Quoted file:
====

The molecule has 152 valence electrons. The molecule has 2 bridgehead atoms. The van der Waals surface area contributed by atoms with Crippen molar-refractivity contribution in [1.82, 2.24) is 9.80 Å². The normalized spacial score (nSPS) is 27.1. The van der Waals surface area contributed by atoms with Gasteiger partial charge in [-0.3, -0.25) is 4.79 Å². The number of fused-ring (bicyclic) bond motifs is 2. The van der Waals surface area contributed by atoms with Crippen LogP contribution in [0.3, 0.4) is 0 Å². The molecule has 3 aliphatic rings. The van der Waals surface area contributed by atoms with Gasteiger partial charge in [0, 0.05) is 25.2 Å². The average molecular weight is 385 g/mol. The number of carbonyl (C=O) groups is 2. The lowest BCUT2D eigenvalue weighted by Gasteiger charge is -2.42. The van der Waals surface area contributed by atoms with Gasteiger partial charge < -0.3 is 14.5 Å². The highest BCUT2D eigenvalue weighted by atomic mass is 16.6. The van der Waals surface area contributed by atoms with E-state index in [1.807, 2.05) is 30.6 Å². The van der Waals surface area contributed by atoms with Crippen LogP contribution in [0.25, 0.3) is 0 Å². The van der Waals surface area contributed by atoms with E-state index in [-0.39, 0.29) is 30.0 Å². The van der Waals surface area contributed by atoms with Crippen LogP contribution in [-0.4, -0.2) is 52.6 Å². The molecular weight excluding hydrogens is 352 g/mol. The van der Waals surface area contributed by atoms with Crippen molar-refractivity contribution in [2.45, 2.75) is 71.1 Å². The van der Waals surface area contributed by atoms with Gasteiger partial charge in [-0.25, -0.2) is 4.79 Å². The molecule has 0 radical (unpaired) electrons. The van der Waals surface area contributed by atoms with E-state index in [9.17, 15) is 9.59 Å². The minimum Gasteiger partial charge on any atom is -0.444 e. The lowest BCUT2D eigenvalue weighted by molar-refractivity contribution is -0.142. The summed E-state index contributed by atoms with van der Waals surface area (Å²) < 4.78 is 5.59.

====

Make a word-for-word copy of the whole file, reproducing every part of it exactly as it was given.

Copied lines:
The molecule has 152 valence electrons. The molecule has 2 bridgehead atoms. The van der Waals surface area contributed by atoms with Crippen molar-refractivity contribution in [1.82, 2.24) is 9.80 Å². The normalized spacial score (nSPS) is 27.1. The van der Waals surface area contributed by atoms with Gasteiger partial charge in [-0.3, -0.25) is 4.79 Å². The number of fused-ring (bicyclic) bond motifs is 2. The van der Waals surface area contributed by atoms with Crippen LogP contribution in [0.3, 0.4) is 0 Å². The molecule has 3 aliphatic rings. The van der Waals surface area contributed by atoms with Gasteiger partial charge in [0, 0.05) is 25.2 Å². The average molecular weight is 385 g/mol. The number of carbonyl (C=O) groups is 2. The lowest BCUT2D eigenvalue weighted by Gasteiger charge is -2.42. The van der Waals surface area contributed by atoms with Gasteiger partial charge < -0.3 is 14.5 Å². The highest BCUT2D eigenvalue weighted by atomic mass is 16.6. The van der Waals surface area contributed by atoms with E-state index in [1.807, 2.05) is 30.6 Å². The van der Waals surface area contributed by atoms with Crippen LogP contribution in [0.25, 0.3) is 0 Å². The van der Waals surface area contributed by atoms with E-state index in [-0.39, 0.29) is 30.0 Å². The van der Waals surface area contributed by atoms with Crippen LogP contribution in [-0.4, -0.2) is 52.6 Å². The molecular weight excluding hydrogens is 352 g/mol. The van der Waals surface area contributed by atoms with Crippen molar-refractivity contribution in [2.45, 2.75) is 71.1 Å². The van der Waals surface area contributed by atoms with Gasteiger partial charge in [-0.25, -0.2) is 4.79 Å². The molecule has 0 radical (unpaired) electrons. The van der Waals surface area contributed by atoms with E-state index in [9.17, 15) is 9.59 Å². The minimum Gasteiger partial charge on any atom is -0.444 e. The lowest BCUT2D eigenvalue weighted by molar-refractivity contribution is -0.142. The summed E-state index contributed by atoms with van der Waals surface area (Å²) < 4.78 is 5.59.